Need help recycling? Check out Earth 911, North America's most extensive recycling database. Simply enter the material you are trying to recycle along with your zip code and click search to find recycling centers near you. 

OLIPOP's Commitment to Sustainability 

At OLIPOP, we're all about creating products that aren’t only good for us but also kind to the environment. We're on a mission to be more aware, do better, and make a positive impact socially, economically, and environmentally. Our commitment to sustainability isn't just talk—it's part of who we are. This dedication to sustainability extends to every step of our process and value chain, ensuring we foster sustainable economics. 

What does that mean? Here are a few ways we at OLIPOP are thinking long-term, setting high standards, and following best practices to help build a brighter, more sustainable future:

  • Certified B Corporation: We're proud to announce that OLIPOP is now officially a B Corp! To become a Certified B Corp, businesses must meet extremely high social and environmental impact standards, transparency, and accountability to all stakeholders, not just shareholders. Learn more about our B Corp certification
  • Improving our Environmental Impact: We measure our energy, water, and waste outputs and have set reduction targets, monitoring our progress continuously. We also strive to sustainably source our inputs. For example, we source our paper-based packaging responsibly in alignment with standards such as the Forest Stewardship Council (FSC). 
  • Reducing Greenhouse Gas (GHG) Emissions: We're actively working to reduce our carbon emissions at OLIPOP through reduction efforts along with verified carbon offsets.
  • Supply Chain Transparency: We regularly evaluate and improve our upstream manufacturing processes. For example, we annually survey our suppliers on their sustainability practices and collaborate with them for continued improvement. 
  • Recyclable Packaging: We selected aluminum as our product’s packaging because of its sustainability. GHG emissions associated with aluminum cans are the lowest they can be for a single-use carbonated beverage. We also aim to increase recycling rates through labeling and education.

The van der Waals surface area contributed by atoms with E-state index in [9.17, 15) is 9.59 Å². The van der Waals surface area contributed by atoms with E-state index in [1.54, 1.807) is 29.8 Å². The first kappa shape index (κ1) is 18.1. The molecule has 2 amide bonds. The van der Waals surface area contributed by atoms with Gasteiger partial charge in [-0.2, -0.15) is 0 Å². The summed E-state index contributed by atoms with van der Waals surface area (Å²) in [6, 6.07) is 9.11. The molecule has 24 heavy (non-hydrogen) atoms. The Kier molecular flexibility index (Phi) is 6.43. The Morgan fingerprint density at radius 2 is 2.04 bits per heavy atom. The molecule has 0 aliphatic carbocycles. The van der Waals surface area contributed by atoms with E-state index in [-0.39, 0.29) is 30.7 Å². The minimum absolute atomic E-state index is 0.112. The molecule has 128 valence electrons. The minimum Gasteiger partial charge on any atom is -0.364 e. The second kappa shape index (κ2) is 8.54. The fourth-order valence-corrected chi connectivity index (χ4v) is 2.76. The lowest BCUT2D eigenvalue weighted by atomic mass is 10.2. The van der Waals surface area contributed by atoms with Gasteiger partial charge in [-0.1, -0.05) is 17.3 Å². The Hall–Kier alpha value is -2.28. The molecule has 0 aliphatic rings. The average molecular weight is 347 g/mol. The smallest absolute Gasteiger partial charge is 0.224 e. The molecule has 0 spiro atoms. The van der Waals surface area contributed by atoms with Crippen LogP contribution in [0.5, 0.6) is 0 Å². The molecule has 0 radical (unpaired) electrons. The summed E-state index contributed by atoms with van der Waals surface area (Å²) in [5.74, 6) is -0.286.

• Reducing Waste: We aim to reduce our packaging waste, increase our use of recyclable materials, and increase the post-consumer recycled content in our packaging. 
  • Sustainable Food Production: We prioritize suppliers who source ingredients aligned with sustainable farming practices. We also support sustainable food production through partnerships and carbon offset projects. 
  • Education: Lastly, our goal is to create a replicable business and sustainability model to inspire others in the industry to align with our belief that business can be a force for good. 

Soda Packaging: The Takeaway

From the moment it's made to the moment of its disposal, the journey of a soda container is filled with environmental consequences. Plastic bottles, glass containers, and aluminum cans all play a part in greenhouse gas emissions and energy consumption. But plastic and glass single-use items are especially harmful, causing pollution in our oceans and harming wildlife and people. 

Luckily, recycled aluminum offers a more eco-friendly alternative. Aluminum cans are lightweight and infinitely recyclable, making them a more sustainable soda packaging choice. But the work doesn’t stop there. We need more businesses to step up to the plate and adopt sustainable practices and materials to mitigate their ecological effects. In other words, let’s work together to sip responsibly, recycle like champs, and embrace an eco-friendly approach to business.